Emerging Trunk Disorders

Tacy CalliesDiseases

trunk
Figure 1. Bark cracking can occur with or without ooze.

By Evan Johnson and Megan Dewdney

The last two years have seen increasing grower questions and reports of citrus trunk disorders in Florida. Sometimes these reports are associated with sudden tree collapse. In many cases, phytophthora foot rot is initially suspected. Typically, the symptoms don’t quite match those of foot rot, and phytophthora cannot be isolated from the lesion. If Phytophthora spp. are present in the soil, they are well below damaging levels when sampled.

This leads to multiple questions. Are all these trunk disorders similar? Why are they suddenly emerging now? What are the causes and how do we manage them? These questions are under active investigation.

So far, three main types of trunk disorders have cropped up with distinct symptoms.

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BARK CRACKING
The first disorder was observed after a grower call in 2018. There was bark cracking and partial healing on the trunk near the soil line. The first few trees were right next to the pumphouse and showed some possible gumming or ooze, but further scouting through the grove showed this to be the exception (Figure 1).

Oddly, the cracking was mostly isolated to the rootstock and rarely spread above the graft union. It generally occurs on the side of the trunk opposite the microjet, but in other instances it was more uniform around the trunk. This bark cracking tends to appear three to four years after planting but has been observed on older trees in some groves. Its occurrence does not match known rootstock susceptibility to pathological problems.

Researchers are currently trying to determine if these symptoms are caused by an unknown pathological agent, are early symptoms of the fungal disease discussed later in this article or are growth cracks from the intensive horticultural management used to mitigate HLB. If it turns out to be growth cracks, this is still a concern because cracks may leave the tree open to infection by phytophthora or opportunistic pathogens.

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Figure 2. Bark necrosis and adventitious roots have been found on young trees less than two years after planting.

ADVENTITIOUS ROOTS AND BARK NECROSIS
A second recent trunk disorder symptom involves adventitious root formation followed by bark dieback (Figure 2). Once the bark dieback occurs, the adventitious roots lowest on the remaining live bark rapidly grow. This has only been observed on young trees less than two years after planting, but it has been observed on up to 30 percent of some plantings.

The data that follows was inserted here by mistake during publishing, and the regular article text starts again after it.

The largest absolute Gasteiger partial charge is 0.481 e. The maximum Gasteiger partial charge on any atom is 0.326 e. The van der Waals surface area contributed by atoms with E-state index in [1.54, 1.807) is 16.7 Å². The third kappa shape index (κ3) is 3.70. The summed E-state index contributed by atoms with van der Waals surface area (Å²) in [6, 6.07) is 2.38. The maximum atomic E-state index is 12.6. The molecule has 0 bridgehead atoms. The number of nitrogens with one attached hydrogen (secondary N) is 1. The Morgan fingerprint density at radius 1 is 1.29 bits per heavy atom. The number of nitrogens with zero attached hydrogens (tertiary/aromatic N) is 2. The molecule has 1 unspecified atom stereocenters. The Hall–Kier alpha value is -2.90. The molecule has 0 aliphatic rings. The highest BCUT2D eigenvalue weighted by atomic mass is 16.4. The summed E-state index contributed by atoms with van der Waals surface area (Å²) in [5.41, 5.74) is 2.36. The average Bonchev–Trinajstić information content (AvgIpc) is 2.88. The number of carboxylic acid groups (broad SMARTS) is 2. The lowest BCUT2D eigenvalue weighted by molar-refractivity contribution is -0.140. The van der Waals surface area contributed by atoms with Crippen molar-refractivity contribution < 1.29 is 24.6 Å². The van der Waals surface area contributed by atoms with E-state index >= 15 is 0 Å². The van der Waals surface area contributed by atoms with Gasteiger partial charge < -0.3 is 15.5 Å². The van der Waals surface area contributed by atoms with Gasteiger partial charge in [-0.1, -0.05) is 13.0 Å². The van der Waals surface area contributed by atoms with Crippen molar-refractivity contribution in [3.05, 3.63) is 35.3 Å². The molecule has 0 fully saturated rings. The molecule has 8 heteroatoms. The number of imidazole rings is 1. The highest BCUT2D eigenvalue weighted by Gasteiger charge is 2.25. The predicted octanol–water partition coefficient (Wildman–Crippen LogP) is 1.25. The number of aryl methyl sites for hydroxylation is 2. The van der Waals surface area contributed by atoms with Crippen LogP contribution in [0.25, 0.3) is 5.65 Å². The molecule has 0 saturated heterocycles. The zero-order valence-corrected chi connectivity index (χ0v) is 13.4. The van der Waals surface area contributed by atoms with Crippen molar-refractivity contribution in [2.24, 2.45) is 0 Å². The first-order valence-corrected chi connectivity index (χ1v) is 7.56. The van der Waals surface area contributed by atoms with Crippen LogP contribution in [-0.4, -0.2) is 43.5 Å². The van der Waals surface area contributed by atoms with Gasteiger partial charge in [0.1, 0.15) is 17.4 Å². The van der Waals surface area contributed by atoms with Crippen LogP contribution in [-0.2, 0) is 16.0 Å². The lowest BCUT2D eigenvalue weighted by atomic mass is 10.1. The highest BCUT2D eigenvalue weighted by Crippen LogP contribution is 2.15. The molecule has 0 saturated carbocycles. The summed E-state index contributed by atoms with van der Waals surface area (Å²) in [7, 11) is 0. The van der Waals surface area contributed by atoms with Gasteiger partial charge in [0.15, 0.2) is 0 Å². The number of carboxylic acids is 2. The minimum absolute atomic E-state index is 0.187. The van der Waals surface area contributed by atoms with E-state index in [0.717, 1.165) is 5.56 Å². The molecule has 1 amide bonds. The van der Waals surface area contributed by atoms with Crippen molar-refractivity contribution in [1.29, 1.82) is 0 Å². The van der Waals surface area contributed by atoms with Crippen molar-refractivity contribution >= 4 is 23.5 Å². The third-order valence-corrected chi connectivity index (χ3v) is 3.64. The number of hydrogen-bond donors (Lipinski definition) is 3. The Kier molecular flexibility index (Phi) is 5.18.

White fungal mycelium on the dead bark and purple staining of the wood have been observed, but this is likely secondary as it is not a consistent fungus and is only present after bark necrosis (death).

The cause of the bark necrosis is unclear. The two most probable causes are phytotoxicity from improper use of pesticides, in particular herbicides, on new plantings or improper trunk wrap installation. If a wrap tightens around the trunk when the caliper increases and it is even slightly buried into the soil, it can suffocate the young bark and lead to necrosis. This worsens when the inside of the plastic wrap is smooth, because it forms a better seal and restricts air flow.

Neither possibility has been conclusively linked, but if either is the cause, a few simple actions can be taken to reduce risk. Always read pesticide labels carefully, especially when treating young trees because there are often special notes. For tree wraps, make sure they remain loose on the trunk to allow for air movement. If the tree wrap has a grooved and a smooth side, ensure the grooved side is inward to allow air movement even if the trunk expands. Be sure to loosen or remove the trunk wraps before the trunk grows into them.

KRETZSCHMARIA DUESTA
The third trunk disorder has been observed at multiple sites since last December and can be directly linked to a fungal pathogen. In most cases, the grower notices the problem when a tree that looked healthy a week before suddenly collapses, dropping all its leaves and leaving behind bright orange fruit if it is of bearing age.

trunk